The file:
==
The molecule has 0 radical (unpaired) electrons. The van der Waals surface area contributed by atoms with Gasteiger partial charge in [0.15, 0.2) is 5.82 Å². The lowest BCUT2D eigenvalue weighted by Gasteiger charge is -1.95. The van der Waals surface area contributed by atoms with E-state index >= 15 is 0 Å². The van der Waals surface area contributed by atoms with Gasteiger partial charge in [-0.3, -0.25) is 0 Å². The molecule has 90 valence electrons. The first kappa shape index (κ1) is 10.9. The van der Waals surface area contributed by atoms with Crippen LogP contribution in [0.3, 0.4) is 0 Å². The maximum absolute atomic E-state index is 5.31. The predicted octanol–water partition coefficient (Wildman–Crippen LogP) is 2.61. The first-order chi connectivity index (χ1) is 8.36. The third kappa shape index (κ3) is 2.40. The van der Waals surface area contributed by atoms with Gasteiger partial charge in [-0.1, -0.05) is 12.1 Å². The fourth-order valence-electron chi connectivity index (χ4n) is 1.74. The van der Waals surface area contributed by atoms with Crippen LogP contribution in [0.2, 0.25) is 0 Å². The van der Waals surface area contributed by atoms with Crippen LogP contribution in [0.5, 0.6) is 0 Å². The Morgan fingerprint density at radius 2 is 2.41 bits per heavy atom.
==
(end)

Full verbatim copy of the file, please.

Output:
The molecule has 0 radical (unpaired) electrons. The van der Waals surface area contributed by atoms with Gasteiger partial charge in [0.15, 0.2) is 5.82 Å². The lowest BCUT2D eigenvalue weighted by Gasteiger charge is -1.95. The van der Waals surface area contributed by atoms with E-state index >= 15 is 0 Å². The van der Waals surface area contributed by atoms with Gasteiger partial charge in [-0.3, -0.25) is 0 Å². The molecule has 90 valence electrons. The first kappa shape index (κ1) is 10.9. The van der Waals surface area contributed by atoms with Crippen LogP contribution in [0.3, 0.4) is 0 Å². The maximum absolute atomic E-state index is 5.31. The predicted octanol–water partition coefficient (Wildman–Crippen LogP) is 2.61. The first-order chi connectivity index (χ1) is 8.36. The third kappa shape index (κ3) is 2.40. The van der Waals surface area contributed by atoms with Gasteiger partial charge in [-0.1, -0.05) is 12.1 Å². The fourth-order valence-electron chi connectivity index (χ4n) is 1.74. The van der Waals surface area contributed by atoms with Crippen LogP contribution in [0.2, 0.25) is 0 Å². The van der Waals surface area contributed by atoms with Crippen LogP contribution in [0.5, 0.6) is 0 Å². The Morgan fingerprint density at radius 2 is 2.41 bits per heavy atom.